A confidential Internal Revenue Service ruling on physician-hospital organizations has become a hot negotiating tool for hospitals that want favorable terms from physicians and for doctors who want to fend off one-sided deals offered by hospitals.
The ruling, disclosed in October by MODERN HEALTHCARE, cleared a not-for-profit hospital of any tax problems resulting from its participation in a PHO with most of the physicians on its medical staff (Oct. 24, p. 3).
It's believed to be the first IRS ruling on the tax implications of a not-for-profit hospital's participation in a PHO.
The IRS blessed the transaction because a number of structural safeguards built into the deal prevented the PHO and its assets from being controlled by physicians, a situation that could have jeopardized the hospital's tax exemption. One key feature was limiting physician representation on the PHO governing board to 20%.
Since the disclosure of the decision, copies of the Sept. 29 private-letter ruling have surfaced and are being used by healthcare attorneys to aid in assembling or dismantling PHO deals.
How attorneys are using the ruling depends on whom they represent, said attorney Thomas Greeson, general counsel for the American College of Radiology. He also represents a number of physicians who have been approached by hospitals to become members of a PHO.
"Hospitals will use the ruling to try to get favorable terms from physicians," he said. "Doctors will use the ruling to try to get out of PHO arrangements."
The key issue addressed in the ruling, and of concern to hospitals and physicians, is who controls the PHO.
In the transaction that was the subject of the ruling, the terms that were acceptable to the IRS put physicians at a disadvantage, Mr. Greeson said.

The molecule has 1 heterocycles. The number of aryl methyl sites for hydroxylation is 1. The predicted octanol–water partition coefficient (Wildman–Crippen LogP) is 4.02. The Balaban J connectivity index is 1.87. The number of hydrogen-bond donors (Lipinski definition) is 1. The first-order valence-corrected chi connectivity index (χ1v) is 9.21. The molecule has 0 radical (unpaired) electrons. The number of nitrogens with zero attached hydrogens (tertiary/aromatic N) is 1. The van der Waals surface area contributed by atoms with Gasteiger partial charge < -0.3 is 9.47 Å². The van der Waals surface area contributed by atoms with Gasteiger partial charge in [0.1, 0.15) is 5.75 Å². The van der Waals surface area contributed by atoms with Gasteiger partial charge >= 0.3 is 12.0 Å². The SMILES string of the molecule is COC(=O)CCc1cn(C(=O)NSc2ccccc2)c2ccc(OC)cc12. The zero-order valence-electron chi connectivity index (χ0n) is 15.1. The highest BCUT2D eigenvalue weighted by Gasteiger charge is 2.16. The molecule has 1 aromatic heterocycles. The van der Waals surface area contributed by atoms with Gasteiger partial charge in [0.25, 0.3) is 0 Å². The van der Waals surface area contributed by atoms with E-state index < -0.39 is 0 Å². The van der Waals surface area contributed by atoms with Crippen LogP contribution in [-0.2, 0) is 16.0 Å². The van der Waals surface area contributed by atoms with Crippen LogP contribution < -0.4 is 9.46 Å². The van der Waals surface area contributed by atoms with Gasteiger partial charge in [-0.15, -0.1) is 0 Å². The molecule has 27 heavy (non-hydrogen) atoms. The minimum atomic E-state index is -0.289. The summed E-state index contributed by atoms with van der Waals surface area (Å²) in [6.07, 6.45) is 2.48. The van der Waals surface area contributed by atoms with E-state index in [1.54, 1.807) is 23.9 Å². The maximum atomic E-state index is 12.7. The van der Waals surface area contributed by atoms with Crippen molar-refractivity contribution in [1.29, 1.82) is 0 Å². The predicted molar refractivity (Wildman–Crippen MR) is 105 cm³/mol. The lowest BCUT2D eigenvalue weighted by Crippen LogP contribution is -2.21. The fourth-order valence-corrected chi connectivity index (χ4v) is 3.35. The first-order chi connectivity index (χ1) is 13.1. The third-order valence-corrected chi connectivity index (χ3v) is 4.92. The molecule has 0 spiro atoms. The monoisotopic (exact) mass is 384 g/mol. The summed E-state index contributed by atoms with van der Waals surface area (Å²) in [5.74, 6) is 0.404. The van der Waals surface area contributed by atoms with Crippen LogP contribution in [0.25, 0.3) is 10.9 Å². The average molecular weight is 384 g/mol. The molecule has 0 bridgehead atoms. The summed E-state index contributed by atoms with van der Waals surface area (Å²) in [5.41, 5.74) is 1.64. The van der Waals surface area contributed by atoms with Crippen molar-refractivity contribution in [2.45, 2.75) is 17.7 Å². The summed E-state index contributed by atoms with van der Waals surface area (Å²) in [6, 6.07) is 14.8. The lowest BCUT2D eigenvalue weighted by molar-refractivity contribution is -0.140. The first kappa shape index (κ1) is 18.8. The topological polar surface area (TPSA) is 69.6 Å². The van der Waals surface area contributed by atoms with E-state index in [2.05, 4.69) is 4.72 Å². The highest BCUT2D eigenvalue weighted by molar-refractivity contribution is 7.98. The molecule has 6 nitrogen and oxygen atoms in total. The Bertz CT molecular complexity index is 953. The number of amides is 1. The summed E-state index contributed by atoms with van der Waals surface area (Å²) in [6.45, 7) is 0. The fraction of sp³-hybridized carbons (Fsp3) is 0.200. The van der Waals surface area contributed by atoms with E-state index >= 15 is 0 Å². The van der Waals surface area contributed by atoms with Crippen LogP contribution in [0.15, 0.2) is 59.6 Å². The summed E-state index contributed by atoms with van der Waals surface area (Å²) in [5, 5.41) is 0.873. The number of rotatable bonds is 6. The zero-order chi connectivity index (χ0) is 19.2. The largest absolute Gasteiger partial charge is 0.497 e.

In addition to the 20% limitation on board representation, physician members of the PHO didn't have any authority to negotiate contracts and wouldn't manage the day-to-day operations of the PHO. Those responsibilities were assigned to the hospital-dominated PHO board or a price-negotiating committee of the board.
Physicians would be wise to think twice about getting involved in such arrangements because of the lack of physician control and incentives, Mr. Greeson said.
On the other side of the negotiating table, however, sit hospital attorneys, who likely will use the ruling to obtain favorable terms from physicians.
In fact, one hospital attorney, who requested anonymity, said the ruling is great evidence to bring to the table to convince physicians that limitations on their authority are needed to protect the hospital's tax-exempt status.
It was precisely those concerns that led to the conditions outlined in the ruling in the first place, said David Teasley, M.D., former chief of staff at 105-bed Williamsburg (Va.) Community Hospital, which sought the ruling from the IRS.
"We bent over backward for the hospital," he said. "All the conditions were designed to protect the hospital."
Dr. Teasley, who chaired the steering committee that developed the proposed PHO, disputed speculation that the limitations on physician governance prompted the hospital and physicians to pull the plug on the PHO months before the IRS made its decision. "It was the process itself that derailed the PHO as much as anything else," he said.
Because of all the safeguards and legal approvals sought by the hospital, the process dragged on for months, Dr. Teasley said. During that period, the two sides lost the momentum for putting together a PHO, and many of the physicians began looking at other opportunities, he said.